One of the problems with the Shadowrun system is that, like almost all role-playing games (with the notable exception of Ars Magica), there is no system for characters to learn anything without going out and risking their lives on adventures. Given the existing rules, you can spend a year being tutored in martial arts by an expert and gain not a single level of skill. This system attempts to address this problem.
Naturally, with a system for learning in place, runners are going to want to take advantage of it as well. Let them. While a mage is holed up in their laboratory for 28 days manufacturing orichalcum, the street samurai is laid up in the hospital recuperating from the surgery to put in that new piece of cyberware, and the decker is busily coding away to stay ahead of the merciless State Of The Art, the other runners can be gaining advantages as well. (Of course, this system also addresses why it’s good to take vacations.)
And, of course, employment in the shadows doesn’t wait for the convenience of a group’s schedule. A Johnson might turn up with a new run that can take them out of the country for three weeks, just when the Physical Adept has lined up some time with that very expensive sensei, the shaman is being taught Inner Secrets of Magic by the aged wizard they have quested so long to find, and the street sam has the Virtual Battle Arena reserved for a month of practice against the latest simulated opponents. Some of that money might get refunded, but if someone else already rearranged their schedule for the players, they’re likely to be displeased if they suddenly call to cancel and want their nuyen back. The players could turn down the job, of course, but if they’re off the market too much, the jobs may dry up. Johnsons don’t wait on a runner’s convenience.
Note that what this system gives characters is “experience points”. Experience points are not karma points by any stretch of the imagination. They can only be used to improve skills and to learn spells: they cannot be used to bond foci, summon Allies, Initiate, or increase your Attributes, and they never increase your karma pool.
|Knowsofts: Mp × 150¥|
Linguasofts: Mp × 50¥
Activesofts: Mp × 100¥.
Examples: A active tutorsoft teaching Firearms at level 3 would cost (3 × 10 Mp for the skill + 3 × 4 Mp for the tutoring) × 100¥ = 4200¥; learning would require access to the appropriate firearms and a practice range. A knowsoft teaching the Zoology concentration of Biology at 5 (as a way of learning about watchcritters, paranormal or not) would run (5 × 30 Mp for the skill + 5 × 20 Mp for the tutoring) × 150¥ = 37,500¥; learning would require trips to the zoo, watching videos of animals, and wandering in the woods. A Sperethiel tutorial at rating 7 would run (7 × 10 Mp for the skill + 7 × 40 Mp for the tutoring) × 50¥ = 17,500¥; learning would require reading literature written in Sperethiel, and watching and listening to videos and music in that language.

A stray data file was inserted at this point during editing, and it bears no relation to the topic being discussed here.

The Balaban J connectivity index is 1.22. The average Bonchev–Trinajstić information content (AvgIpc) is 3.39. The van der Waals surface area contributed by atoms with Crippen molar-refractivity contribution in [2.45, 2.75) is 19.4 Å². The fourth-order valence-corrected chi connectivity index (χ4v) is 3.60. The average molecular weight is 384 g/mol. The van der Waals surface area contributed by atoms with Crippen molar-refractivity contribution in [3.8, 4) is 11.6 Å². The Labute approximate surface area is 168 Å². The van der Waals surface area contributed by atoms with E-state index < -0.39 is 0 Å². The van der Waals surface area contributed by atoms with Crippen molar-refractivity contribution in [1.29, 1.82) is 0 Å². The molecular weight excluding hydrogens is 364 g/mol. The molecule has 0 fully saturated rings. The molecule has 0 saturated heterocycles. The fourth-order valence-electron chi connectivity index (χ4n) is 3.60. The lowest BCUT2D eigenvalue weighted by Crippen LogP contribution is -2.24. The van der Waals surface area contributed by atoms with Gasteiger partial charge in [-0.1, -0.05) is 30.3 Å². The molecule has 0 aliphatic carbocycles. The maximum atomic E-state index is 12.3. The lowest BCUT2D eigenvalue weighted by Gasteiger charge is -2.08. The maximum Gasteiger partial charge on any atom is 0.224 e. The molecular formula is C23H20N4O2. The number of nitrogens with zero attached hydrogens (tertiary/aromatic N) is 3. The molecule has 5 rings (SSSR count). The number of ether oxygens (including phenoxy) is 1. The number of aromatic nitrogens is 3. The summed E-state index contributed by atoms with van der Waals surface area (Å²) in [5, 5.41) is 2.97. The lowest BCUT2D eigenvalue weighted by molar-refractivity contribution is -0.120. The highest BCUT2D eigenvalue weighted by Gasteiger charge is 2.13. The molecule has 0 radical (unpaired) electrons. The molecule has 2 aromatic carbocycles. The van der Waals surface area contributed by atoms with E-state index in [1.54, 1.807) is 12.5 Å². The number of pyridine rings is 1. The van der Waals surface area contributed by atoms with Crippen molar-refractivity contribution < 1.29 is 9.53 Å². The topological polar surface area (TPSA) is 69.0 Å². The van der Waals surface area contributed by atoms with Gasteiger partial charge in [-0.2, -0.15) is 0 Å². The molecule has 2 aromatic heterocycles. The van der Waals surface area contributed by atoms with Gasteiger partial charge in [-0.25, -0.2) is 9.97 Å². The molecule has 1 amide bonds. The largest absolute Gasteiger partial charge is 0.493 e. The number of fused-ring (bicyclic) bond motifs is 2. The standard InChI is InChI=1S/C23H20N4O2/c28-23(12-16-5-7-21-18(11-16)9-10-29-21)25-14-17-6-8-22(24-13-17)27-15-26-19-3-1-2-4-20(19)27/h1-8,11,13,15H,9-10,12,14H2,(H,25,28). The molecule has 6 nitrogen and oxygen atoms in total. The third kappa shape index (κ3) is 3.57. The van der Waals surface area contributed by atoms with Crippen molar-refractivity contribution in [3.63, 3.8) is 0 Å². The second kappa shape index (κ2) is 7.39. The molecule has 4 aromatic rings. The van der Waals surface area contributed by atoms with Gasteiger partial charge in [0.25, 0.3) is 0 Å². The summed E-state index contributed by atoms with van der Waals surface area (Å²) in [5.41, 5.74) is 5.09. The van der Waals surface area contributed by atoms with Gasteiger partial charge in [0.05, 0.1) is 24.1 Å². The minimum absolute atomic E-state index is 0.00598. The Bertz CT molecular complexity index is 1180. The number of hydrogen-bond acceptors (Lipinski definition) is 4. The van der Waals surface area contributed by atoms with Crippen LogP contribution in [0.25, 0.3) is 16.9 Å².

Interactive tutorials are available at similar levels for most Technical and Knowledge skills, require only a reasonable computer to work on for practice, and are somewhat less efficient at instruction; they generally cost half as much as the equivalent tutorsoft. These only operate as well as taking a class.
|Size = Rating2 × multiplier|
Practice sims can be used without cyberware, but this requires a good mockup of a cockpit hooked up to the computer and a simsense headset. The mockup will usually be the most expensive piece of the whole setup.
Work is mostly a matter of how much time you put into things. “Work smarter, not harder” is just one of those empty phrases managers use. For purposes of building a reasonable, not-too-complicated system, I’m dividing the day into six four-hour blocks.
In general, you need two blocks for sleep and one for maintenance (showering, meals, chores, exercise, commuting). You only short yourself these when you’re involved in boot camp or alchemical refining or some similar activity, and shorting yourself on any of these for long is courting burnout.
Two blocks are generally used for actual work, and one more for relaxation (reading books, watching trid, playing games). On weekends, relaxation usually accounts for two to three blocks. Working on a given project for more than two blocks a day is, again, courting burnout, and tends to require vacation afterward.
As a convenient abstraction, assume that a person can maintain perfect health and sanity at 10 blocks per week or 40 blocks per month spent working. Working more than this at a single project qualifies as “overwork”, as does working in such a way that it cuts into your leisure time.
for reliable success
|Training method||1 xp per...|
|Boot camp||8 blocks|
|One-on-one tutoring (human or tutorsoft)||13 blocks|
|Taking classes, interactive tutorials||20 blocks|
|Guided research||20 blocks|
|Unguided research||30 blocks|
|Practicing at or above reliable skill TN||40 blocks|
|Performing tasks below reliable skill TN||(no gain)|
Note that boot camp-style training works on a related group of skills, rather than a single one. “Reliable skill TN” is the the target number corresponding to the user’s skill level on the chart at the right. (Thus, a Challenging (5) task will provide 1 xp per 40 blocks of practice for a person with skill 6, while it would do nothing at all for someone with skill 9.) Guided research requires having someone to talk to briefly on a regular basis to get pointers on your research and verifying your conclusions. Unguided research means the character is just reading straight out of a library or a stack of books acquired at a bookstore.